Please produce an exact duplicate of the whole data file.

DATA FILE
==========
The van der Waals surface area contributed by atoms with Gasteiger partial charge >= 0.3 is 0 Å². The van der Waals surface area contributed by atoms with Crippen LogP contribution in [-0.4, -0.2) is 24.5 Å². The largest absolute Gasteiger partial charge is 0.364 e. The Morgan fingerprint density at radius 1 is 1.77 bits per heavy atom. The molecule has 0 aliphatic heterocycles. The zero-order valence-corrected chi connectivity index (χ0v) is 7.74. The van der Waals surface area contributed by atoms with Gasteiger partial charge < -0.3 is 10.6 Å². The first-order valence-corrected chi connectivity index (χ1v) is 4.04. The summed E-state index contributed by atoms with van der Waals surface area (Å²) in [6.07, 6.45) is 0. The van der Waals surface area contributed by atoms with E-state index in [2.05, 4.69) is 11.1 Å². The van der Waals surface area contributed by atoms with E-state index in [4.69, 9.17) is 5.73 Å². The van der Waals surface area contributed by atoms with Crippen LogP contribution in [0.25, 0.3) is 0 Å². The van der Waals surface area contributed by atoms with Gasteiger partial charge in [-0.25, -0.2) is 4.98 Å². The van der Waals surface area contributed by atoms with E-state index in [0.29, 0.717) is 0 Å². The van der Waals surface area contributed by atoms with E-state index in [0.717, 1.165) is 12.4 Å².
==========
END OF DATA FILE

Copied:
The van der Waals surface area contributed by atoms with Gasteiger partial charge >= 0.3 is 0 Å². The van der Waals surface area contributed by atoms with Crippen LogP contribution in [-0.4, -0.2) is 24.5 Å². The largest absolute Gasteiger partial charge is 0.364 e. The Morgan fingerprint density at radius 1 is 1.77 bits per heavy atom. The molecule has 0 aliphatic heterocycles. The zero-order valence-corrected chi connectivity index (χ0v) is 7.74. The van der Waals surface area contributed by atoms with Gasteiger partial charge < -0.3 is 10.6 Å². The first-order valence-corrected chi connectivity index (χ1v) is 4.04. The summed E-state index contributed by atoms with van der Waals surface area (Å²) in [6.07, 6.45) is 0. The van der Waals surface area contributed by atoms with E-state index in [2.05, 4.69) is 11.1 Å². The van der Waals surface area contributed by atoms with E-state index in [4.69, 9.17) is 5.73 Å². The van der Waals surface area contributed by atoms with Crippen LogP contribution in [0.25, 0.3) is 0 Å². The van der Waals surface area contributed by atoms with Gasteiger partial charge in [-0.25, -0.2) is 4.98 Å². The van der Waals surface area contributed by atoms with E-state index in [0.29, 0.717) is 0 Å². The van der Waals surface area contributed by atoms with E-state index in [0.717, 1.165) is 12.4 Å².